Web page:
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Positive Feedback ISSUE 46
november/december 2009


The Mother Hips, Pacific Dust
by Michael Mercer


Camera Records

Pacific Dust; the Mother Hips seventh studio album, is no Back To The Grotto (their first release, and arguably one of their very best, recorded on Rick Rubin's American Recordings label). It's actually far better in every way, as the band seems to have aged like fine wine. Some lose their luster and their willingness to keep playing, keep searching for the right beat, the right groove, the sound that reflects who they are and who they once were. The Mother Hips however, keep tearing it up, and seemingly enjoy the ride; both the bad and the good. Pacific Dust is aptly titled, its sounds are a sonic looking glass into their past and future, and Tim Bluhm and the boys continue to dust the amateurs out there. This tight group will also be doing this until they themselves turn to dust I'm sure.

The title track is a glimpse of some of the great jams we've heard from the Hips over the years. It's atmospheric rock pays homage to the classics while sounding like a beautiful collision of Alice in Chains and the Northern Cali soul of The Mother Hips. "White Falcon Fuzz"; the album's opener, is vintage Hips, with Bluhm's breezy, bouncy vocals and the kind of harmonies you only hear from a band that's truly lived on the road rocking crowds for years. "Third Floor Story" is good ol' rock-n-roll aimed at the mindless corporate greed that has infested major labels across the globe. These guys (the band that is) do it because they need to, not because they want to be wealthy superficial rock stars.

Gearing up for a coastal drive? "One Way Out" is the quintessential song for that sort of journey. I know I've said this before (when writing about Farrar and Gibbard's One Fast Move or I'm Gone; Kerouac's Big Sur record), but it's difficult to quantify for someone who hasn't driven highway 1 on a crystal clear day. It's almost as if the music (when written by artists who live here, or have seen these places) paints images of those magnificent views and winding stretches of highways in a way that transports you there. The Mother Hips weave in and out of their rock-n-roll melodies and rhythms like a seasoned jazz quartet. Their sound is liquid and full-bodied, and as tight as some of the worlds most commercially successful bands. These guys come to play.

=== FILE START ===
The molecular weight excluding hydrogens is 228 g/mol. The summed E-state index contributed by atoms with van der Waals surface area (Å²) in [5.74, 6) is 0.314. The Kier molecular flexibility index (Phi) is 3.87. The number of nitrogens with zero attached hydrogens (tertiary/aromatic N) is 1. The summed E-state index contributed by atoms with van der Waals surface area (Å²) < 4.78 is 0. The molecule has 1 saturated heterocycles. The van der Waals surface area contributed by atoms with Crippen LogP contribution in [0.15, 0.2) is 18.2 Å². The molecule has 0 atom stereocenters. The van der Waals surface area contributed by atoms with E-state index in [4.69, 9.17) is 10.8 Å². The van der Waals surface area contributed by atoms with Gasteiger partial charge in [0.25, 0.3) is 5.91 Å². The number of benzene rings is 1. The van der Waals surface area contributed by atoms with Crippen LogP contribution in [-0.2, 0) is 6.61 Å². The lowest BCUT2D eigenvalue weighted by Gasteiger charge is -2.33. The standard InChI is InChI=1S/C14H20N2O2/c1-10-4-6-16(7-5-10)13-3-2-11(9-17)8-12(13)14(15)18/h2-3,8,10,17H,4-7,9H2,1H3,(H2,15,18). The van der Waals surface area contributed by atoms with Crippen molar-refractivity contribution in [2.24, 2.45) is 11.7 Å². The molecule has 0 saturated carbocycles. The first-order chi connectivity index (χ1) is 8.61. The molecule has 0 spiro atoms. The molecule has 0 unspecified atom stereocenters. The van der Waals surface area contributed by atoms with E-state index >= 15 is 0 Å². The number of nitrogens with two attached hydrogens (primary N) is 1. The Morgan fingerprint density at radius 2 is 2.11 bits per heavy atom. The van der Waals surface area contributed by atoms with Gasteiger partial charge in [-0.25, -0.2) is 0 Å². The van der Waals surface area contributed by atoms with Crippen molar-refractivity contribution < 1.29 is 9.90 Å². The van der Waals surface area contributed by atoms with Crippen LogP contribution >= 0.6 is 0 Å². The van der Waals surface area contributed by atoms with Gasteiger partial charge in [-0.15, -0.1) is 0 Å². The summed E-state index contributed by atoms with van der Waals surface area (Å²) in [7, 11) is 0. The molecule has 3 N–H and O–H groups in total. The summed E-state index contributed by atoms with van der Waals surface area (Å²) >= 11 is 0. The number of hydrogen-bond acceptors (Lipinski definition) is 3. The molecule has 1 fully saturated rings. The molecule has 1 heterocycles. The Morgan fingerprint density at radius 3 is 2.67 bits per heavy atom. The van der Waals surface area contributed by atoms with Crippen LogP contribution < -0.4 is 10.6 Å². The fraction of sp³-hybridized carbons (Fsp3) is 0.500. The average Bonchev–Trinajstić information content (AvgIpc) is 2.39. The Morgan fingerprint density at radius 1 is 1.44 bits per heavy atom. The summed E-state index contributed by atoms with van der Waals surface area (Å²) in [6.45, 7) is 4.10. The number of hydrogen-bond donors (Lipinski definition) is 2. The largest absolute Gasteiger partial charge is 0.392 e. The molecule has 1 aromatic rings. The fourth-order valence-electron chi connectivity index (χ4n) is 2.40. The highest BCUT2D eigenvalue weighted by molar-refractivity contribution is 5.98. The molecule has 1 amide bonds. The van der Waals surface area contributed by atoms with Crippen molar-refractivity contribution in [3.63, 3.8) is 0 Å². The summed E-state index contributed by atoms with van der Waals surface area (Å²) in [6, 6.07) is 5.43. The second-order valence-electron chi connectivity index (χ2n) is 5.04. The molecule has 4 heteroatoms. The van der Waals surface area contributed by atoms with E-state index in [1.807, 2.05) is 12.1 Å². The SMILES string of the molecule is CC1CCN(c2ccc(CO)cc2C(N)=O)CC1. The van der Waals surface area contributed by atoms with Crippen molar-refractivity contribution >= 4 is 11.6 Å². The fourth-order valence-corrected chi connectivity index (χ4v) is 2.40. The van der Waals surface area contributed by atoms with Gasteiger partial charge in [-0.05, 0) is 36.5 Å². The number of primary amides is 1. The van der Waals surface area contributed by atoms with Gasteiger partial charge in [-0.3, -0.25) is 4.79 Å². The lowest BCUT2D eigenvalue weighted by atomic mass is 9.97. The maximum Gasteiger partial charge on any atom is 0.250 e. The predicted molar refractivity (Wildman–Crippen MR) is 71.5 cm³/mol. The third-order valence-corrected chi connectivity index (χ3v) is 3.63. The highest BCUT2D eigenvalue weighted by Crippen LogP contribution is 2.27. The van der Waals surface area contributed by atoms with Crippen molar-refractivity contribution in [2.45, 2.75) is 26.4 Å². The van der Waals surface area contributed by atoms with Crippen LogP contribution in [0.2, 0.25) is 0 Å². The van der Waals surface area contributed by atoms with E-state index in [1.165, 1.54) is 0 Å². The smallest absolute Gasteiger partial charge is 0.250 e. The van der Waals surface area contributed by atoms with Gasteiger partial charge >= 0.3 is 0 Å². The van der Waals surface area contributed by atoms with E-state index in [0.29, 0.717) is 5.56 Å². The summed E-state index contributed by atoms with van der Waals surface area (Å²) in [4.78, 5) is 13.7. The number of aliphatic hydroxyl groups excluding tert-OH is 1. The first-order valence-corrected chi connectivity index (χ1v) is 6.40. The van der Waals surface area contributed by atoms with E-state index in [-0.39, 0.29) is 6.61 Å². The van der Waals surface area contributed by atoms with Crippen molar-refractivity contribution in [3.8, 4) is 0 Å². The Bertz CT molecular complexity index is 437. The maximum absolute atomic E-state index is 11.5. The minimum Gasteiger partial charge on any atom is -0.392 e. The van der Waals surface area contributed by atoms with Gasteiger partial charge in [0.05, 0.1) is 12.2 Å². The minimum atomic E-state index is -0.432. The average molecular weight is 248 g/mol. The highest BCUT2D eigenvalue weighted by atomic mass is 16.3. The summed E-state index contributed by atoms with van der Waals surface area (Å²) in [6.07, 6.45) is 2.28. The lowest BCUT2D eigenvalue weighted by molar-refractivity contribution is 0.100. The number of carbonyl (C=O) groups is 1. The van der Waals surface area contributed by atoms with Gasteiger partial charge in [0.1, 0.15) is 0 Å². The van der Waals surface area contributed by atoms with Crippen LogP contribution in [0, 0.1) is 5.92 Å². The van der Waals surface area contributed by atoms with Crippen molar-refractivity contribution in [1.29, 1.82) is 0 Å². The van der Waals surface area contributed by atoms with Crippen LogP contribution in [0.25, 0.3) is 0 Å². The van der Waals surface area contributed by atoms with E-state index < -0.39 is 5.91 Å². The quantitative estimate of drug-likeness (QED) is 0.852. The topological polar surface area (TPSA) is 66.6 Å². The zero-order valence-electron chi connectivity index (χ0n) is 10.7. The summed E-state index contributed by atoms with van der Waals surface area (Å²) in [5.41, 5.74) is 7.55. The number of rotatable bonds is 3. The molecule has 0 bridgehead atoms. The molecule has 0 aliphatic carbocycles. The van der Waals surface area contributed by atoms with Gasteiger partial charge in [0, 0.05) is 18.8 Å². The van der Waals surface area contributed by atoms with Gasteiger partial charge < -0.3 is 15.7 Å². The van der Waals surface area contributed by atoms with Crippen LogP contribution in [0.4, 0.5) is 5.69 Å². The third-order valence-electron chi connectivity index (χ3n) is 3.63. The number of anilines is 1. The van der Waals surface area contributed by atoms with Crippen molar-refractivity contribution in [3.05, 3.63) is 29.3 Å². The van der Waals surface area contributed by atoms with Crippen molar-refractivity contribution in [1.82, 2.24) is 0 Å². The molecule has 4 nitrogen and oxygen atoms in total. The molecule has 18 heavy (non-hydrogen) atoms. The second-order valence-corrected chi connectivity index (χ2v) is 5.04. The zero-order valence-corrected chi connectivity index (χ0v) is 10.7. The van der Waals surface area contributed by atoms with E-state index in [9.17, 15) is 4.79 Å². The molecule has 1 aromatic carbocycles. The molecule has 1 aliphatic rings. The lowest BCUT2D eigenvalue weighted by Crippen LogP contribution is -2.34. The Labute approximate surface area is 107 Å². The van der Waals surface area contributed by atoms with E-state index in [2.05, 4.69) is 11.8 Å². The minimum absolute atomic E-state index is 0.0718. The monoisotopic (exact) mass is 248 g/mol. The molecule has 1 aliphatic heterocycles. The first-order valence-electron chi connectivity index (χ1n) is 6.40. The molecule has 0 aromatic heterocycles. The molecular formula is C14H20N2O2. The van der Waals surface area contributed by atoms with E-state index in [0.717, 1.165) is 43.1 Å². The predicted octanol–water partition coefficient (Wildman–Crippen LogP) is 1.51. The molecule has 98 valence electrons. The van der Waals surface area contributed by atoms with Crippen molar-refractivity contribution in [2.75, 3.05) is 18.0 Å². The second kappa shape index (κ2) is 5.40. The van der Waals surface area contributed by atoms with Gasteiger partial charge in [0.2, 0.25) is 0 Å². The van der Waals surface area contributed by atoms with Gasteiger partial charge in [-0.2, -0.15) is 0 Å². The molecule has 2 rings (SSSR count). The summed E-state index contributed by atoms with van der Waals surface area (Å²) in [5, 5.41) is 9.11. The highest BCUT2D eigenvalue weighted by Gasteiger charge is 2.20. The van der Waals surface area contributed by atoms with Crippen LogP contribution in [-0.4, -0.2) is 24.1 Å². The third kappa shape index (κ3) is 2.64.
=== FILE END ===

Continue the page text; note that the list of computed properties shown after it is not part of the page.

"Are You Free" combines the Hips alt-country roots with their keen pop sensibilities. Crunchy guitars open the heavier, and more upbeat "Bandit Boy"; a song that sounds like where the Black Crowes could have gone, had their playing been this tight and masterful. They bring things down for "Cheer Up Champ"; the record's closing track. Bluhm digs deep into the grit of life's pressures, sounding like he's figuring things out as he sings "but I can't win it seems, I can't catch up to my dreams, cuz it's me that I'm fighting". It's almost as if he's trying to convince himself, as well as the listener, that things will be alright. His vulnerability is warm and familiar, just like the vibe at a Mother Hips show (no joke, you must experience this band live ).

In all I think Pacific Dust is The Mother Hips best album yet, and since it's their seventh studio album, I hope they never quit. Even my wife Alexandra, who actually turned me onto the Hips (she's a native Northern Cali girl) and has been a fan for many years, thinks this is their best to work to date (her words). Give it a listen. You won't be disappointed.

*Unfortunately I stayed away from the sonic commentary on this particular release because my copy was not a production run. According to my dear friend Jason Baldwin at Soundscape in Northern California (who is a mad Mother Hips fan—always traveling to concerts and active on their fans page) you can actually get FLAC files on their website, as well as order the album on vinyl. My copy didn’t sound bad. There is dynamic range and a bit of air to it (doesn’t sound so compressed), but I have a feeling the actual finished product is better.